Companies are seen as persons in the eyes of the law. This is due to the fact that they are separate entities, distinct from their shareholders and members. They have all the rights and powers of a natural person, in so far as those rights are applicable. This includes the power to enter into contracts, bring and defend actions and hold land in their own names.
It is obvious though that while the law recognises a company as a person, practically speaking, a company cannot think or act on its own. This must be done through at least one natural person whose thoughts and actions may be attributed to the company. This person is usually the director. In the ordinary course of things, the directors make the decisions as to which contracts to enter into, execute the deeds and sign the cheques; they are the directing mind and will of the company.
It can be argued that a company without a director is very much like a human without a functioning brain; it may still be alive but its functionality is significantly limited.
It is for this reason that the Companies Act, 2006 (the “Act”) mandates that all private companies must have at least one director. Theoretically, this requirement is reasonable but practically, there are situations that can arise that may result in a company not having a director.
The Sole Director Dies
The most obvious scenario in which a company can be left without a director is where the sole director of the company dies.
In order to have a new director appointed, a general meeting would have to be convened for that purpose. The Act requires at least 14 days’ notice to be given of the intention to convene the extraordinary general meeting. While the notice period may be waived by the members present and voting (provided that they represent not less than ninety-five per cent of the total voting rights) it is highly improbable that a general meeting will be convened on the same day that the director dies.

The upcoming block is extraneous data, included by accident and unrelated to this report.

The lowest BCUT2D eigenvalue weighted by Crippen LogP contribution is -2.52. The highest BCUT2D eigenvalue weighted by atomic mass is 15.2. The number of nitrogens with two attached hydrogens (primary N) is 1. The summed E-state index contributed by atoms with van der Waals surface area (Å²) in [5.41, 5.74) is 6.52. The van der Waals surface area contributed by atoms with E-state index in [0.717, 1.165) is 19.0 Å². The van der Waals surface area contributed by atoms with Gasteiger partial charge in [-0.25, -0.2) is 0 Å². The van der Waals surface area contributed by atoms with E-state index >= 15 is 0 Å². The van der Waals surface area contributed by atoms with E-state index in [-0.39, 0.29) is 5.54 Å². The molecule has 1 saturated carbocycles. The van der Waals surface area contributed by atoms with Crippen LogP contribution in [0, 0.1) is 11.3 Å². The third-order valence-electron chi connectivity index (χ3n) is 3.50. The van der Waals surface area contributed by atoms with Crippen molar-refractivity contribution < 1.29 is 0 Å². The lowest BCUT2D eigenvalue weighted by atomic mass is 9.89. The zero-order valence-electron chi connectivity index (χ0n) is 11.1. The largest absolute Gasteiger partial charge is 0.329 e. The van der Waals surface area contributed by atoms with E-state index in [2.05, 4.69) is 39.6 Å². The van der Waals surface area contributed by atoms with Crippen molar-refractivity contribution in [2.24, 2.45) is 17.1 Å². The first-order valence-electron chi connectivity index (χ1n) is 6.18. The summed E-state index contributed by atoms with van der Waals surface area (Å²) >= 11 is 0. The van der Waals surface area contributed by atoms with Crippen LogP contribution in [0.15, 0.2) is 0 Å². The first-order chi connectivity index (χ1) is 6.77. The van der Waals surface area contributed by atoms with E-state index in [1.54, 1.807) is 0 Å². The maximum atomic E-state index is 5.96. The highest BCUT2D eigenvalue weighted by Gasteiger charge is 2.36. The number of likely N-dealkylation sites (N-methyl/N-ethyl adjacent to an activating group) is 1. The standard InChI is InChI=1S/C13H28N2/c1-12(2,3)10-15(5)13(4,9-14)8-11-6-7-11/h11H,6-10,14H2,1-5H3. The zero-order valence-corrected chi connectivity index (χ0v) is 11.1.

The situation is further complicated where the sole director who died was also the sole shareholder. The model Articles of Incorporation (the “Articles”), found at Table A of the Act, is often adopted by companies upon incorporation. It provides that upon the death of a shareholder, his legal personal representative [sic] shall be the only person recognized by the company as having any title in the interest of the shares. The reference to legal personal representative indicates that in order to make a claim to the interest in the shares, that person must first obtain either a Grant of Probate or a Grant of Letters of Administration.
After obtaining the relevant Grant, the legal personal representative may choose to be registered as the holder of the shares or to nominate a shareholder (most likely the beneficiary named in the Will of the deceased shareholder or entitled to benefit in the administration of the estate). The new shareholder would then have the power to appoint such number of directors as the Articles allow.